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Lever Wood

Lever Wood was minister at Brenchley in Kent, but was much persecuted for nonconformity. Upon the publication of Whitgift's three articles, in 1583, he and sixteen of his brethren, all ministers of Kent, waited upon the archbishop at Lambeth. When they appeared before his grace, they declared that they could not, with a good conscience, subscribe to his articles, and desired to know Whether they might still proceed in their ministry.* But, instead of obtaining his lordship's approbation, they were all immediately suspended, and Mr. Wood, with some others, if not the whole, was cast into prison, where he continued twelve months. At the expiration of that period, upon his subscription as far as the law required, and promising to use the Book of Common Prayer, and no other, he was released from prison.t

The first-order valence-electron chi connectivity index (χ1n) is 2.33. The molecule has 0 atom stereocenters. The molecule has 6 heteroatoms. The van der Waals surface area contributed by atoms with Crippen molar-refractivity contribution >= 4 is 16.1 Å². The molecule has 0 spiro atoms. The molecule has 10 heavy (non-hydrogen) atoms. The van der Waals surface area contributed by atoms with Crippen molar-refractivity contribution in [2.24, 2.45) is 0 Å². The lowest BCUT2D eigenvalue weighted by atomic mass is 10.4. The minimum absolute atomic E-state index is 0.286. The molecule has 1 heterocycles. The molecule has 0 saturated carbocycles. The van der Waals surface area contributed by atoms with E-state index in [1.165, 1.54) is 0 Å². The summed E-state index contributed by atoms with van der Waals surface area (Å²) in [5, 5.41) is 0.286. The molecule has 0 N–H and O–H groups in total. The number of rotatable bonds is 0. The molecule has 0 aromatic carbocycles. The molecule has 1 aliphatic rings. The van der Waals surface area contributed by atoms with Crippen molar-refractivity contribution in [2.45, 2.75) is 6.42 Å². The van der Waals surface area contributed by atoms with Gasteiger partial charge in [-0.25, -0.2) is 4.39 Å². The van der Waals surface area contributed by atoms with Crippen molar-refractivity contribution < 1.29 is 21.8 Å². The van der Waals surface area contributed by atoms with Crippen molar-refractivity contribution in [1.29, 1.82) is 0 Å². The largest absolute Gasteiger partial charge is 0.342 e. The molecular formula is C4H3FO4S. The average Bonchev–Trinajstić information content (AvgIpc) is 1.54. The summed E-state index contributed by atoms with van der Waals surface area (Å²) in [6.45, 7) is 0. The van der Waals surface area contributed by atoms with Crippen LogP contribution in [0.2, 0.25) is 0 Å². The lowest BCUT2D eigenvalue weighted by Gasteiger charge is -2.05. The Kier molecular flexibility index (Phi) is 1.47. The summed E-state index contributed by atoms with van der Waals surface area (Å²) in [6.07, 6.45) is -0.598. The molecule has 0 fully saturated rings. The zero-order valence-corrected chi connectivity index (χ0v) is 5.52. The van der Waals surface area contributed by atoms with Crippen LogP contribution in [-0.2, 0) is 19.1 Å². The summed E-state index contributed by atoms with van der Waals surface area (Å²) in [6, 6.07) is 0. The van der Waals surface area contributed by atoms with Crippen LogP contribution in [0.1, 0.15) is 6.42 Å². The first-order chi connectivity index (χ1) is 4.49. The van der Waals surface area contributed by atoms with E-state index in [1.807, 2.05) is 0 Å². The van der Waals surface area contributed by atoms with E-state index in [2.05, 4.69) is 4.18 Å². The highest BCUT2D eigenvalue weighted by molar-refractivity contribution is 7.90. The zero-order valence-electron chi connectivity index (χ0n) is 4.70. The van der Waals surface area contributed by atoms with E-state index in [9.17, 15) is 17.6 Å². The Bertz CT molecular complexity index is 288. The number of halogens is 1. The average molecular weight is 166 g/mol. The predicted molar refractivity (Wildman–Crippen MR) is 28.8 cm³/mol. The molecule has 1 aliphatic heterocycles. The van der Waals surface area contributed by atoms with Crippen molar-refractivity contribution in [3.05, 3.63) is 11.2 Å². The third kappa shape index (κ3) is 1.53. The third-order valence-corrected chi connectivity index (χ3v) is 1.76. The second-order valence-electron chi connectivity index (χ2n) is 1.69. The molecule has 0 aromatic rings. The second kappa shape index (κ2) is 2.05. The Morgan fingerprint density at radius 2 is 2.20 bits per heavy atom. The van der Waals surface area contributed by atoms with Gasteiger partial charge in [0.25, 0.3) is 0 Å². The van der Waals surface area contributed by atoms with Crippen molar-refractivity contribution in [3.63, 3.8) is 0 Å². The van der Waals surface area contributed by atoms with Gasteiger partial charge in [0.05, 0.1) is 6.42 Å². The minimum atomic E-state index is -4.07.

His troubles, however, were not over. He still continued under suspension. Therefore, he made interest at court, that he might be restored to his former labours. He applied to Sir Francis Walsingham, secretary of state,J Who interceded with the archbishop for his restoration to his ministry, but without success. Whitgift would not remove the ecclesiastical censure, and allow Mr. Wood to preach, unless he would subscribe without the least reserve, and practise a perfect conformity. ^ And the good man's conscience not allowing him to do this, he remained under suspension at least eight years. He was under his lordship's censure in the year 1591, and whether he was ever restored is extremely doubtful.||

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